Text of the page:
I have always wanted to know how much authors really earn. So I did some digging recently and to be honest, I almost wish I hadn’t.
The sad fact is that writers earn diddly-squat. Less than £600 a year to be precise!
Admittedly these figures are for all writers lumped together. Surely full-time professional authors earn more? [She said, somewhat hysterically.]
Well, yes, they do. A survey carried out by the University of London revealed that in 2013 professional authors received a median income of… (wait for it)… £11,000
And there’s more:
The number of professional authors (defined as those who dedicate the majority of their time to writing) who earn their incomes solely from writing is… 11.5%
If, like me, you need of a stiff drink to get over all this, there is some good news. Some authors earn much, much more than this. They are a rare breed though. According to a survey reported in The Guardian this year, 1.3% of traditionally-published writers make more than $100,000 a year from their writing.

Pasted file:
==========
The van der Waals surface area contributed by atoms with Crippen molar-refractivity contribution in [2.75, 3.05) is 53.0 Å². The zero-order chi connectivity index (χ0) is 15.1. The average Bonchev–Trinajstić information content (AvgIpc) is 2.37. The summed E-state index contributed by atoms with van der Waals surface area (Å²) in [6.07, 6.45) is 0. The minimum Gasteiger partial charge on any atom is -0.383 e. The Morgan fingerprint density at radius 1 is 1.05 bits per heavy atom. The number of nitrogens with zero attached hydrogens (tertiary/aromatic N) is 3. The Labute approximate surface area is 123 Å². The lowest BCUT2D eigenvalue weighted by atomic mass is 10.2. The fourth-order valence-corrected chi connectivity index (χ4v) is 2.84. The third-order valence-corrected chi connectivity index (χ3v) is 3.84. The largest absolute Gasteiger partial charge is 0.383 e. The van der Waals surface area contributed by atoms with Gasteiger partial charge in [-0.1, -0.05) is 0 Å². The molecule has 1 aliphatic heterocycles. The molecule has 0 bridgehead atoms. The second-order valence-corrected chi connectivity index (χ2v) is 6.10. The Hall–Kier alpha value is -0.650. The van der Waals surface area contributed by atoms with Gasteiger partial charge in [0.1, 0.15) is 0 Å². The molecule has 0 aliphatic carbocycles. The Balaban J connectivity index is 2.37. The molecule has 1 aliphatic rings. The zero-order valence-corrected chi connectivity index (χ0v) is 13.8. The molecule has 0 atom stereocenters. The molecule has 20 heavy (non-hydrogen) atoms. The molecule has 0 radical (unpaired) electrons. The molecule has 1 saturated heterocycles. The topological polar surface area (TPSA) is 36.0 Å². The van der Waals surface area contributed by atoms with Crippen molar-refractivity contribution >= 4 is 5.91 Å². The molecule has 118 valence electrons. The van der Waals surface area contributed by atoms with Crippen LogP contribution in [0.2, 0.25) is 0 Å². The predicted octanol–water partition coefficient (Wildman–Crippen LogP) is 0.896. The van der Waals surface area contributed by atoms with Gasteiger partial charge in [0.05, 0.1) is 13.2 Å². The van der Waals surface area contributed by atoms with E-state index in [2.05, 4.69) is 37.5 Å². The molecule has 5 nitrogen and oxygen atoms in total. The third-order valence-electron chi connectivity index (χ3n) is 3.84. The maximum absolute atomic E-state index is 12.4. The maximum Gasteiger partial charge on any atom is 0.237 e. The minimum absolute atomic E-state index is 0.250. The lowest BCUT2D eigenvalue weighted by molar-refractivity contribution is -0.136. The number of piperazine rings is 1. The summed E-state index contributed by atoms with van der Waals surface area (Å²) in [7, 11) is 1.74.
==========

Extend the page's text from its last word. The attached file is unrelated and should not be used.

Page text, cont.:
Now, I know writing books is not all about making money. I get that. For many of us it’s a hobby; a way of expressing ourselves and connecting with people.
But it’s a bit of a bugger if writing books is your chosen career, isn’t it?
So let’s end on a positive note. There is some light at the end of the tunnel.
Hugh Howey self-published his novel Wool on Amazon and sold hundreds of thousands of copies before landing a publishing deal. He says…
“The simple fact is this: getting paid for your writing is not easy. But self-publishing is making it easier. How much easier? We don’t have sufficient data to know. But a conservative estimate would be that five to 10 times as many people are paying bills with their craft today as there was just a few years ago. And that should be celebrated.”
Let’s raise a glass of
champagne Cava to that.